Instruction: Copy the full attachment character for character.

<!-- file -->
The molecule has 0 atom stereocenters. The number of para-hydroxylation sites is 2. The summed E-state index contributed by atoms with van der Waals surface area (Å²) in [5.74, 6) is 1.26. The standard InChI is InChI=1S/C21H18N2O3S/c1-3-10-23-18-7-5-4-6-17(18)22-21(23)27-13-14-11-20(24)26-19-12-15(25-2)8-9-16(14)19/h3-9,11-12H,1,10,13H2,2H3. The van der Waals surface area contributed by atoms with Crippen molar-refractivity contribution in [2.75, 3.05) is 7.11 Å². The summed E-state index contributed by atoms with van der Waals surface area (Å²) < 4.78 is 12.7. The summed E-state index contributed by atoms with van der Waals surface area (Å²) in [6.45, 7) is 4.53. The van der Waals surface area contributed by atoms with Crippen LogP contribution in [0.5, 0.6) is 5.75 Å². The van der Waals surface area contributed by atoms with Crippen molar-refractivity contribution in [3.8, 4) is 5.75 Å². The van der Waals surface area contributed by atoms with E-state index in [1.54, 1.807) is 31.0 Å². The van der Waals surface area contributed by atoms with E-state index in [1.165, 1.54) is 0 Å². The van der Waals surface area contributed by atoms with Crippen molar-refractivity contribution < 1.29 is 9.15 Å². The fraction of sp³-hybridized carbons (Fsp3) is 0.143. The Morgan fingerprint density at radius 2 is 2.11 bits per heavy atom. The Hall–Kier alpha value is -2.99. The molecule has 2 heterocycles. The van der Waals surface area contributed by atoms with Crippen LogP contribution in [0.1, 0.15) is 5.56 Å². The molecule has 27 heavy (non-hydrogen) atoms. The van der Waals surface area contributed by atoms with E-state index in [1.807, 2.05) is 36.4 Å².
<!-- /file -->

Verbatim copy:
The molecule has 0 atom stereocenters. The number of para-hydroxylation sites is 2. The summed E-state index contributed by atoms with van der Waals surface area (Å²) in [5.74, 6) is 1.26. The standard InChI is InChI=1S/C21H18N2O3S/c1-3-10-23-18-7-5-4-6-17(18)22-21(23)27-13-14-11-20(24)26-19-12-15(25-2)8-9-16(14)19/h3-9,11-12H,1,10,13H2,2H3. The van der Waals surface area contributed by atoms with Crippen molar-refractivity contribution in [2.75, 3.05) is 7.11 Å². The summed E-state index contributed by atoms with van der Waals surface area (Å²) < 4.78 is 12.7. The summed E-state index contributed by atoms with van der Waals surface area (Å²) in [6.45, 7) is 4.53. The van der Waals surface area contributed by atoms with Crippen LogP contribution in [0.5, 0.6) is 5.75 Å². The van der Waals surface area contributed by atoms with Crippen molar-refractivity contribution in [3.8, 4) is 5.75 Å². The van der Waals surface area contributed by atoms with E-state index in [1.54, 1.807) is 31.0 Å². The van der Waals surface area contributed by atoms with E-state index in [1.165, 1.54) is 0 Å². The van der Waals surface area contributed by atoms with Crippen molar-refractivity contribution < 1.29 is 9.15 Å². The fraction of sp³-hybridized carbons (Fsp3) is 0.143. The Morgan fingerprint density at radius 2 is 2.11 bits per heavy atom. The Hall–Kier alpha value is -2.99. The molecule has 2 heterocycles. The van der Waals surface area contributed by atoms with Crippen LogP contribution in [0.1, 0.15) is 5.56 Å². The molecule has 27 heavy (non-hydrogen) atoms. The van der Waals surface area contributed by atoms with E-state index in [1.807, 2.05) is 36.4 Å².